care could come up $2.5 billion short, VA Secretary now says, just three
months after he assured Congress his department had enough money.
today’s Wichita Herald --
ponders Onex contract proposal
today's NY Times --
(Writers Guild) plans to file suit for reality TV workers
today's SF Chronicle --
39% of Californians say they'd vote for Schwarzenegger again
JUNE 28 ■ Volunteers needed to oppose I-912 during final
today’s Olympian --
probation, parole officers vote to retain WFSE
In today’s Seattle Times
of Seattle City Council now troubled by monorail project
from AP -- Hanford
safety panel to be created; it will hear workers' health concerns
today's Tri-City Herald -- Bechtel
postpones construction layoffs -- About 350 workers at the Hanford
nuclear reservation's vitrification plant get a 30-day reprieve.
■ In today’s
to truckers' tax going into effect; installments no longer an option
In today's Seattle Times --
pays $15,000 to end election suit -- Republicans pay state Democratic
Party to cover some court costs associated with Desperate Dino's
unsuccessful lawsuit. GOP's check-cutting Boss Vance says, "It's a
today's Spokesman-Review -- Jim
West appealing recall to Supreme Court (paid
in today's S-R -- Recall
based on false accusations (Jim West
op-ed) -- I am not a crook.
news: ■ Today
from Bloomberg --
to buy back 20 million shares -- Stock up 19% in '05.
Sunday's Wichita Eagle --
overwhelmingly OKs Mid-Western Aircraft (Onex) contract -- About
4,400 former Boeing workers accept 5-year deal similar
to the one rejected last month.
today's Wichita Eagle -- SPEEA:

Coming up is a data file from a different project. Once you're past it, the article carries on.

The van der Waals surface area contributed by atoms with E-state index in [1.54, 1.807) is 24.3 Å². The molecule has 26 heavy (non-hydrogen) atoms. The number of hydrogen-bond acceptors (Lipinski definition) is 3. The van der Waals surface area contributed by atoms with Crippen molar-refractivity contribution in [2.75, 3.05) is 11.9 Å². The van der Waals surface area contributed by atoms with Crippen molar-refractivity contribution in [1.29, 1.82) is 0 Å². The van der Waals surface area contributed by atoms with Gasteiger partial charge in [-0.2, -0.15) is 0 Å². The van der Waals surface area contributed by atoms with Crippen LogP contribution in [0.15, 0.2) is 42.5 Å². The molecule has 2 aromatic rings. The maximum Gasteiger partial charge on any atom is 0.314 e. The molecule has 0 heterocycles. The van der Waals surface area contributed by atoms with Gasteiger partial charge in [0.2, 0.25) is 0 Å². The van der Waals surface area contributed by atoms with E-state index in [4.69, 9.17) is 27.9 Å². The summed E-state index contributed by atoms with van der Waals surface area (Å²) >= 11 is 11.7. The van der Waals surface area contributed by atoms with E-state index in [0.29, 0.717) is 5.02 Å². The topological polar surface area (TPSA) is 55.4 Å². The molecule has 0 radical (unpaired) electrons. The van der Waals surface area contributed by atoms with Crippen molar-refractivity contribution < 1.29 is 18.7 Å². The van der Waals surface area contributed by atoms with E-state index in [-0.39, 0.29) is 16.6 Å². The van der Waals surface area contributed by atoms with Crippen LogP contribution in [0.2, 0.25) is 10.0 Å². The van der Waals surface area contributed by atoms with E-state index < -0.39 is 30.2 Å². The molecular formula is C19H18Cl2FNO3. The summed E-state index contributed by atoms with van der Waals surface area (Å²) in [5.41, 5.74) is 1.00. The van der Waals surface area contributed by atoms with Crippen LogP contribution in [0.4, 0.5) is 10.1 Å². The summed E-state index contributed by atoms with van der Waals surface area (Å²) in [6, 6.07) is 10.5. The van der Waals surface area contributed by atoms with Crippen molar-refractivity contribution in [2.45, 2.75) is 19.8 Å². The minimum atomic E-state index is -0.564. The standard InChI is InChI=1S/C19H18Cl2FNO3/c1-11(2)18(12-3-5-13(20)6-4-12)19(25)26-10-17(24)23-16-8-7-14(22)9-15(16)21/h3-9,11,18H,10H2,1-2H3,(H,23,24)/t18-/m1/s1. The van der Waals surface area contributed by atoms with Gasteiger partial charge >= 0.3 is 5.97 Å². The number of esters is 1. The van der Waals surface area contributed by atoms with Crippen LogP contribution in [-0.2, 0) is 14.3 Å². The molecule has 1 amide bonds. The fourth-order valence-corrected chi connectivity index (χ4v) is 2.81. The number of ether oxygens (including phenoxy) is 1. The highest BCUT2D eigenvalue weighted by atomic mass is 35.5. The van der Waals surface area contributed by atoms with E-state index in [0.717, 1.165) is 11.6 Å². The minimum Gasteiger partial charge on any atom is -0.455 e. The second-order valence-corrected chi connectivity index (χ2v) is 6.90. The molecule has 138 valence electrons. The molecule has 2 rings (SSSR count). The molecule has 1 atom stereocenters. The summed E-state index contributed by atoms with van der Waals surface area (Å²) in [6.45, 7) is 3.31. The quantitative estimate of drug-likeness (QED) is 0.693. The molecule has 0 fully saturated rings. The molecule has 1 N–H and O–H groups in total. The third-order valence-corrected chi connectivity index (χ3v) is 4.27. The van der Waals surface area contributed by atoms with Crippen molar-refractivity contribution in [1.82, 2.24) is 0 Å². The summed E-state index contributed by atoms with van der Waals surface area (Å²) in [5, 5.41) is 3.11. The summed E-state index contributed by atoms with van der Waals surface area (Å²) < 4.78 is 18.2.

Wage cut not on table in talks with Mid-Western
Family leave: Cry us a river (editorial)
-- When resisting
regulation, business groups and the Bush administration love to talk about
the value of flexibility. Workers should have flexibility to take care of
themselves and their families.
from AP -- Union
leaders endorse Sweeney, but Carpenters join
today's Seattle P-I -- U.S.
Trade Rep uses CAFTA threat to help drug companies (op-ed)
today's SF Chronicle --
war support ebbs, Bush will try to rally nation tonight (analysis)
today's NY Times --
speech the president should give (John Kerry
Bush fails to take these steps, we will stumble along, our troops at greater
risk, casualties rising, costs rising, the patience of the American people
wearing thin, and the specter of quagmire staring us in the face. Our troops
deserve better: they deserve leadership equal to their sacrifice.
today's Washington Post -- Right-wing
sucker punch (Cohen column) -- The
new book, "The Truth About Hillary: What She Knew, When She Knew It,
and How Far She'll Go to Become President," insinuates epic
mendacities, sapphic sex, fiscal improprieties and marital rape -- all
without documentation. It is so beyond belief and good taste that the very
fact his book is selling like proverbial hotcakes starkly exposes the
anti-Clinton people as the village idiots of our time.
It takes one to buy this book.
At WFSE.org -- Jim
Cline guild fails to decertify WFSE at Community Corrections
today's Olympian -- State
unions gain size, influence -- Starting Friday, state worker unions will
grow -- a lot. The largest, the Washington Federation of State Employees, will almost double.
■ In today's Olympian -- More